Long before we started homesteading, I wanted to build a smokehouse. I love the taste of smoked meat and often thought why not make this on my own rather than pay big bucks for someone else to do it? As a child, I would read books about the early American pioneers and how they would preserve their meats. A smoke house was an essential tool for those early settlers.
These were before the days of refrigeration and chemical preservatives. All they had was smoke and salt and a natural source for nitrates. AND, that’s all they needed.
So as we continued to built our off-grid homestead, a smokehouse was one of the projects that we just needed to have if we were going to save and preserve meats for any length of time. Right now we are canning a lot of meat. But what happens if canning jars and tools can no longer be found? How would we preserve our fall deer harvest or livestock butcherings?
Not only that, but cured and smoked meats taste wonderful.
I was watching a video recently of a number of chefs preparing a ham prosciutto. It’s a simple process really and it can be done with lots of different types of meats. We have lots of goat and sheep farmers nearby and deer in our area so there will be many opportunities this winter to prepare 1 or 2 prosciutto. The problem is that a true prosciutto hangs for a year and I’m not sure Jaimie is going to be ok with 1 or 2 deer hind quarters hanging around that long in the house. But, we’ll keep you posted on that.
So needless to say we are planning on doing a number of videos this winter on the smokehouse and all of the meat we are going to preserve with it.
Today, most meat is preserved with chemicals. Back in the days of old, people would add saltpeter to their meats for curing. It kept the meat guarded from certain bacteria like botulism that salt will not kill. Saltpeter is also called potassium nitrate. When nitrates come into contact with certain bacteria, they will convert into nitrite. During that conversion process, not only are potentially harmful bacteria not allowed to multiply, but it also makes changes to the protein structure of the meat and that my friends is what produces an amazing flavor that is hard to beat anywhere.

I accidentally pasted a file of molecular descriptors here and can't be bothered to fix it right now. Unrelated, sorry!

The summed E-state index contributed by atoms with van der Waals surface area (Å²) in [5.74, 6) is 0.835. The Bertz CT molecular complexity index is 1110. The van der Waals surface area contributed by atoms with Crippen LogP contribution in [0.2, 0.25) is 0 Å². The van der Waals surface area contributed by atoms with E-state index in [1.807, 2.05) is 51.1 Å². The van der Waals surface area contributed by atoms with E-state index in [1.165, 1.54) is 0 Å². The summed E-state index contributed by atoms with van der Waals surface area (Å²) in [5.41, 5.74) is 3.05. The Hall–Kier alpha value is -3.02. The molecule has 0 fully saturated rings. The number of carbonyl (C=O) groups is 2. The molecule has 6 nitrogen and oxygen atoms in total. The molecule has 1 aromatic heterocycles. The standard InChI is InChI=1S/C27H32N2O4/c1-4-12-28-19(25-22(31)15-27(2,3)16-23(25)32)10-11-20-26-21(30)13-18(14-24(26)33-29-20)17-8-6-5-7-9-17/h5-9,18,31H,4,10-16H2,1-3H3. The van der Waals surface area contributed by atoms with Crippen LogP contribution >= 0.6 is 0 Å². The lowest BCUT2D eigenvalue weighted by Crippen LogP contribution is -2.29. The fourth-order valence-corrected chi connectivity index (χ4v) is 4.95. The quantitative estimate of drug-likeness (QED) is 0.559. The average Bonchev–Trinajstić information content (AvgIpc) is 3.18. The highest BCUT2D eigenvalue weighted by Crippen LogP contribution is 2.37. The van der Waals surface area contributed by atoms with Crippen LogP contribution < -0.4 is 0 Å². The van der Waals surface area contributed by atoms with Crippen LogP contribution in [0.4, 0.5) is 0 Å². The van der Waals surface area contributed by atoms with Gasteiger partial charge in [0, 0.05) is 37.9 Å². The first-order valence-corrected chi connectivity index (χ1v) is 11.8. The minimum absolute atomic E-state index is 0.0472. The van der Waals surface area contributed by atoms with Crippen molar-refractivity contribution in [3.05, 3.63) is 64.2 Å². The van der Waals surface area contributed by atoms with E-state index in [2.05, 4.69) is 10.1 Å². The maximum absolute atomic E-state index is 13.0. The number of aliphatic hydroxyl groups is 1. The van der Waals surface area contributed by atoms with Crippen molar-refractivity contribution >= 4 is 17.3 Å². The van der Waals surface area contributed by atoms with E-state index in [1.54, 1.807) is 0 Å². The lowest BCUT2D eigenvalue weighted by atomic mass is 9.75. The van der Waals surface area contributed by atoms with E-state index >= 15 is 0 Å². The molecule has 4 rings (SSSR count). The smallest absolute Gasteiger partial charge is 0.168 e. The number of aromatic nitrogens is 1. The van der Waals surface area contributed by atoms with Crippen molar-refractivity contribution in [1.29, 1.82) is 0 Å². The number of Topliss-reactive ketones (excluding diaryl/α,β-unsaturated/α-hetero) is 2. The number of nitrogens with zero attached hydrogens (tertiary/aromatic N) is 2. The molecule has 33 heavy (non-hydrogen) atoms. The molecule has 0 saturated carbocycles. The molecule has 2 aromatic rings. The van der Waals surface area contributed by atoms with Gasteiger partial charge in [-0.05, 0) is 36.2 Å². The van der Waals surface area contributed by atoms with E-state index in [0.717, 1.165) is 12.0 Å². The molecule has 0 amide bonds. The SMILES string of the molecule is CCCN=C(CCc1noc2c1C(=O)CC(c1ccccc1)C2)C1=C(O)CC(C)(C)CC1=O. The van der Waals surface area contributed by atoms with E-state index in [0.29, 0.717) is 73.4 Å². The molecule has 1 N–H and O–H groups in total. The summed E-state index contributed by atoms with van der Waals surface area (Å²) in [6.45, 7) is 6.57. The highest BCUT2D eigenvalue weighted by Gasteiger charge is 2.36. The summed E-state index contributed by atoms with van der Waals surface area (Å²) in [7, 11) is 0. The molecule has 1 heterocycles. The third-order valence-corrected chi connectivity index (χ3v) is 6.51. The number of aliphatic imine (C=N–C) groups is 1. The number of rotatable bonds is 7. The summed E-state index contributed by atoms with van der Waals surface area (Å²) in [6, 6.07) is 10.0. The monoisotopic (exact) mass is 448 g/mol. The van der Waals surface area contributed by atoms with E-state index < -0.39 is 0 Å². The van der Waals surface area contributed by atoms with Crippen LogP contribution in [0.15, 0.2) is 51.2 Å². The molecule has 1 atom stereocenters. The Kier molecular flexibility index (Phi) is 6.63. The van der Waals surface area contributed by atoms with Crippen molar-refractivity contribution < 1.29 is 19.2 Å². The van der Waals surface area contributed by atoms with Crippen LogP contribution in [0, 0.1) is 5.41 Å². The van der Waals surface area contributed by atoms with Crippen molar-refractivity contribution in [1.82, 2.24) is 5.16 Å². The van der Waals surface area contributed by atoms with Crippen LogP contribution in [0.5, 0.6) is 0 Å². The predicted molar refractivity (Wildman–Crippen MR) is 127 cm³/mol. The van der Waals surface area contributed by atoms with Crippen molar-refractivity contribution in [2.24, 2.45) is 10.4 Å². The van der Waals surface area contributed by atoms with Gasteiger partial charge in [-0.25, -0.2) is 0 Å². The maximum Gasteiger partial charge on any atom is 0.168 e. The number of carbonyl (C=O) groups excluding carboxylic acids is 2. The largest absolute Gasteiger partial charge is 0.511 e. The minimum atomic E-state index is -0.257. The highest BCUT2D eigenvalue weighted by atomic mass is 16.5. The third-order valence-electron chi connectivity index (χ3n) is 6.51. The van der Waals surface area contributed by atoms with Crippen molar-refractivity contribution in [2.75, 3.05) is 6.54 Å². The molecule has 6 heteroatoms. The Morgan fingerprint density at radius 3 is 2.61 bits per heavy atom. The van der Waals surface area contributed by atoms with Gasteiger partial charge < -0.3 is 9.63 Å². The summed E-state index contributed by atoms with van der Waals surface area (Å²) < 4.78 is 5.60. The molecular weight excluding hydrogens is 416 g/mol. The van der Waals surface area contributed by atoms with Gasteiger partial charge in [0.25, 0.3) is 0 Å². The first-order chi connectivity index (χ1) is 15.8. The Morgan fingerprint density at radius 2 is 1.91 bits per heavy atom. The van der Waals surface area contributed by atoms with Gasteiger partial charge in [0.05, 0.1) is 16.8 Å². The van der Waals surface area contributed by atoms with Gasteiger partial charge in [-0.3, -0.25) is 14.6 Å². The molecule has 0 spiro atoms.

Today, most meat cures throw in nitrites right from the start to make sure to eliminate any of those harmful bacteria mentioned above. However, by adding in the nitrite, you miss the conversion that you would have had if you would have added nitrates and allowed the natural conversion into nitrites. Thus some of the amazing flavor is robbed from the experience.
Since the middle ages, people have discovered that you can use some plant material to get the same effect as saltpeter. Many plants are high in nitrates and celery is one of them. We harvested our own celery this year in order to use it with our meat curing and preservation.
Our smokehouse is fitted with 3 shelves for smoking meats and salts. We also have 3 hooks for hanging meats as well. Because it’s a cold smoker, its a great way to preserve cured meats for long term storage without refrigeration.
The video below will give you some great ideas on how you too can build your own smokehouse. Imagine being able to create that amazing smoked flavor without having to pay someone else to do it.
Zachary lives with his wife, two sons and his wife’s parents on An American Homestead deep in the mountains of the American Ozarks. They all moved there together in July of 2013 where they began to build the homestead. They are off-grid with the exception of a phone line.